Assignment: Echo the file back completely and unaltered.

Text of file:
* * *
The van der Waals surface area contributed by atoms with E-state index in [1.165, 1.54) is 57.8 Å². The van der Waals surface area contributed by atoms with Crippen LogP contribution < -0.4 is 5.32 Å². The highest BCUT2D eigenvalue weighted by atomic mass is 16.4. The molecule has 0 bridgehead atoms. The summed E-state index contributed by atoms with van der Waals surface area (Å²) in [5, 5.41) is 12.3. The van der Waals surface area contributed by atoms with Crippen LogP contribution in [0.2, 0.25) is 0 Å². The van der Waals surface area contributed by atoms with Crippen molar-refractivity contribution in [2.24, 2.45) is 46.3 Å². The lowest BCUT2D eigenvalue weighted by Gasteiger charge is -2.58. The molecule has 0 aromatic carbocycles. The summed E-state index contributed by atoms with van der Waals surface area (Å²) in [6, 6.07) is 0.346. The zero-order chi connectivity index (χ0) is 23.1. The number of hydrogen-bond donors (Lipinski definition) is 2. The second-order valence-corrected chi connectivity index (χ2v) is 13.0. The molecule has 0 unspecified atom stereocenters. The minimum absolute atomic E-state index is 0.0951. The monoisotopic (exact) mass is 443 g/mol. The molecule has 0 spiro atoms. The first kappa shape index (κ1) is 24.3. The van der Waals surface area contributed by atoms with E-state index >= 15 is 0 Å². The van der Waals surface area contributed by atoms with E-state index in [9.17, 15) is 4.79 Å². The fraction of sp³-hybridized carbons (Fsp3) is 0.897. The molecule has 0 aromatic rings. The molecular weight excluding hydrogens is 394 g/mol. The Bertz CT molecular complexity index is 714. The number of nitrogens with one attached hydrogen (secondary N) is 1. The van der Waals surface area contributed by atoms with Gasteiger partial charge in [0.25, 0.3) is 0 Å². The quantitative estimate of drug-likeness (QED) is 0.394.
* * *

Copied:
The van der Waals surface area contributed by atoms with E-state index in [1.165, 1.54) is 57.8 Å². The van der Waals surface area contributed by atoms with Crippen LogP contribution < -0.4 is 5.32 Å². The highest BCUT2D eigenvalue weighted by atomic mass is 16.4. The molecule has 0 bridgehead atoms. The summed E-state index contributed by atoms with van der Waals surface area (Å²) in [5, 5.41) is 12.3. The van der Waals surface area contributed by atoms with Crippen LogP contribution in [0.2, 0.25) is 0 Å². The van der Waals surface area contributed by atoms with Crippen molar-refractivity contribution in [2.24, 2.45) is 46.3 Å². The lowest BCUT2D eigenvalue weighted by Gasteiger charge is -2.58. The molecule has 0 aromatic carbocycles. The summed E-state index contributed by atoms with van der Waals surface area (Å²) in [6, 6.07) is 0.346. The zero-order chi connectivity index (χ0) is 23.1. The number of hydrogen-bond donors (Lipinski definition) is 2. The second-order valence-corrected chi connectivity index (χ2v) is 13.0. The molecule has 0 unspecified atom stereocenters. The minimum absolute atomic E-state index is 0.0951. The monoisotopic (exact) mass is 443 g/mol. The molecule has 0 spiro atoms. The first kappa shape index (κ1) is 24.3. The van der Waals surface area contributed by atoms with E-state index >= 15 is 0 Å². The van der Waals surface area contributed by atoms with E-state index in [9.17, 15) is 4.79 Å². The fraction of sp³-hybridized carbons (Fsp3) is 0.897. The molecule has 0 aromatic rings. The molecular weight excluding hydrogens is 394 g/mol. The Bertz CT molecular complexity index is 714. The number of nitrogens with one attached hydrogen (secondary N) is 1. The van der Waals surface area contributed by atoms with Gasteiger partial charge in [0.25, 0.3) is 0 Å². The quantitative estimate of drug-likeness (QED) is 0.394.